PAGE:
What is it?
Jimmy Beans Wool is a small yarn shop with both an online and a brick-and-mortar presence in Reno, Nevada. They have a huge selection of high-end and luxury yarns, needles, kits and more.
The Beanie Bag subscription is the 2018 quarterly subscription for mini skeins each month over a three month period. The 2019 subscriptions are different, so check the notes at the bottom of the review for additional information. There is one continuous project over those three months that makes use of all the mini skeins and is revealed month by month. If you start your subscription in the middle of month two or three, Jimmy Beans ships the prior months immediately so that you can catch up.
The subscription is $30 for a 3 month subscription with no additional shipping. It comes to $10 per month. Jimmy Beans has other subscription boxes available as well, if mini-skeins aren’t your thing.
The Beanie Bag Subscription includes:
- Beanie Bag Project Bag (first box)
- A pattern divided across the three months
- Mini- skeins with enough yarn to complete the project pattern
- Extra goodies
Because I started in November, I received October’s and November’s boxes at the same time. For $10 per month, I was concerned with what I’d receive, but was quite pleasantly surprised. The first box contained a branded canvas project, three mini skeins of SW wool, a Jimmy Beans enamel pin and a sample of luxury hand cream.
The yarns are what I consider really solid mid-range wools which all pair nicely together: 220 Super Wash Merino, Malabrigo Rios and Berroco Ultra Wool. The kit included 50 yards of grey and 25 yards of each of the other colors. This was the perfect amount for the pattern.
The pattern was fantastic. The first third arrived with the first box. It included clear instructions and a picture of what your progress should look like. It was neither too simple, nor too difficult. I imagine most people signing up for a yarn club have some basic level of experience, and this pattern takes that into consideration. It has enough interest to keep an old pro engaged, but makes use of simple stitches and repeats. A newer knitter might need to play around a bit, but would still have a high success rate.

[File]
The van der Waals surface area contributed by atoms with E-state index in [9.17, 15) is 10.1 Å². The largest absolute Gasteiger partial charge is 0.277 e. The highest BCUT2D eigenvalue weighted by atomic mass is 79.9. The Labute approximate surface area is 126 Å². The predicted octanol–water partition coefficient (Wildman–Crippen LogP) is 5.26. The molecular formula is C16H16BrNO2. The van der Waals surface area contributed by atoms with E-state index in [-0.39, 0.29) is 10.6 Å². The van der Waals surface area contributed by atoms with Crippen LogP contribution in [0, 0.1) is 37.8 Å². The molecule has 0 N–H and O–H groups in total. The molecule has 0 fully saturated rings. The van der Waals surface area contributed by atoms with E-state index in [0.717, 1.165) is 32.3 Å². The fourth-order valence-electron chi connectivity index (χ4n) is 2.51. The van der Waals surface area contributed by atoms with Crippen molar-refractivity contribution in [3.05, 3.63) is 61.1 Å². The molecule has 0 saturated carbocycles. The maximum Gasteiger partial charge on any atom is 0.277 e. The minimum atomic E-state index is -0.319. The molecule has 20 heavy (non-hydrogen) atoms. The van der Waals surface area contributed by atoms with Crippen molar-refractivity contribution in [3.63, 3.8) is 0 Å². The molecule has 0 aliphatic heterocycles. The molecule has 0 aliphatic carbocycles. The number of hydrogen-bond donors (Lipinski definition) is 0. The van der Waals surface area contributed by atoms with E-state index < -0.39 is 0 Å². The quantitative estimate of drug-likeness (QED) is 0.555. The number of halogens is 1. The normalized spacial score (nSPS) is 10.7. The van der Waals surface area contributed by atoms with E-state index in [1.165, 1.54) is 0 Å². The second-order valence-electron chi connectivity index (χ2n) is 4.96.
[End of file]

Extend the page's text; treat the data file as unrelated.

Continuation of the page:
The second box arrived with three 25 yard skeins, the second part of the pattern, a nice pocket-sized notebook, another sample of hand cream and a yarn needle. Again, the pattern was incredibly clear and the photo on the back of the card showed a great visual of the progress expected by the end of this portion of the pattern. The new yarns coordinated perfectly with the first three, both texturally and color-wise.
The third box had the final three skeins, pattern a drink coaster, and a link to instructions on how to make a pom pom for the hat.
I’ve been calling them mini-skeins, but in truth, they are nicely wound balls, ready to knit from. Each one contains a small receipt in the center which tells which yarn it is.
The yarns chosen coordinated beautifully, both in color and fiber content.
Having a small project, like this hat, divided over three months seems like an unnecessary tie-up of needles. This hat could easily be completed in a day or two by an experienced knitter if all the materials arrived at one time.
Also, this particular subscription was discontinued as of the end of 2018.
For 2019, Jimmy Beans began a new subscription called Jimmy’s Knit Club or Jimmy’s Crochet Club. This subscription is slightly more expensive at $20 per month, but continues the trend of offering a single project over three months, just like the Beanie Bags.
These kits contain somewhat larger projects, which I feel are more easily broken up over three months.
Jimmy Beans Wool knows how to put together a good subscription kit. These kits are thoughtfully constructed and I liked it well enough to sign up for three months in 2019.